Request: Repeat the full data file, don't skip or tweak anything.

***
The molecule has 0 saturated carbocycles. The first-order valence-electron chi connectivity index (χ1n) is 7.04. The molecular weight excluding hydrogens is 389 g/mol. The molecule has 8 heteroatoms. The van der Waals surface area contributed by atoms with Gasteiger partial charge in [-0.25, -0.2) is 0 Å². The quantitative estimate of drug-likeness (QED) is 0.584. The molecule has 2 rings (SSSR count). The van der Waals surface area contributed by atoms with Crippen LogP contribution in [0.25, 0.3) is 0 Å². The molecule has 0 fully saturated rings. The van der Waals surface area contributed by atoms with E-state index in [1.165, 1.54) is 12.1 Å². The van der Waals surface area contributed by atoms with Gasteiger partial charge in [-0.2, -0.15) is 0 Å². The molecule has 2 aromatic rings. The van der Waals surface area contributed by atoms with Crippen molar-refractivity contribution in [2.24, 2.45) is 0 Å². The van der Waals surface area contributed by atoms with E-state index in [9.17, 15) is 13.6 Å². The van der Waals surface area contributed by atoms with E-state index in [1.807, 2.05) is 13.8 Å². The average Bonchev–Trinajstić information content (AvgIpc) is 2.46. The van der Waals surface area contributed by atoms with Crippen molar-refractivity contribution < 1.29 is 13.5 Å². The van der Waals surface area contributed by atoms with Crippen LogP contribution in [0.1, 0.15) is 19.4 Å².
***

The molecule has 0 saturated carbocycles. The first-order valence-electron chi connectivity index (χ1n) is 7.04. The molecular weight excluding hydrogens is 389 g/mol. The molecule has 8 heteroatoms. The van der Waals surface area contributed by atoms with Gasteiger partial charge in [-0.25, -0.2) is 0 Å². The quantitative estimate of drug-likeness (QED) is 0.584. The molecule has 2 rings (SSSR count). The van der Waals surface area contributed by atoms with Crippen LogP contribution in [0.25, 0.3) is 0 Å². The molecule has 0 fully saturated rings. The van der Waals surface area contributed by atoms with E-state index in [1.165, 1.54) is 12.1 Å². The van der Waals surface area contributed by atoms with Gasteiger partial charge in [-0.2, -0.15) is 0 Å². The molecule has 2 aromatic rings. The van der Waals surface area contributed by atoms with Crippen molar-refractivity contribution in [2.24, 2.45) is 0 Å². The van der Waals surface area contributed by atoms with E-state index in [9.17, 15) is 13.6 Å². The van der Waals surface area contributed by atoms with E-state index in [1.807, 2.05) is 13.8 Å². The average Bonchev–Trinajstić information content (AvgIpc) is 2.46. The van der Waals surface area contributed by atoms with Crippen molar-refractivity contribution < 1.29 is 13.5 Å². The van der Waals surface area contributed by atoms with Crippen LogP contribution in [0.1, 0.15) is 19.4 Å².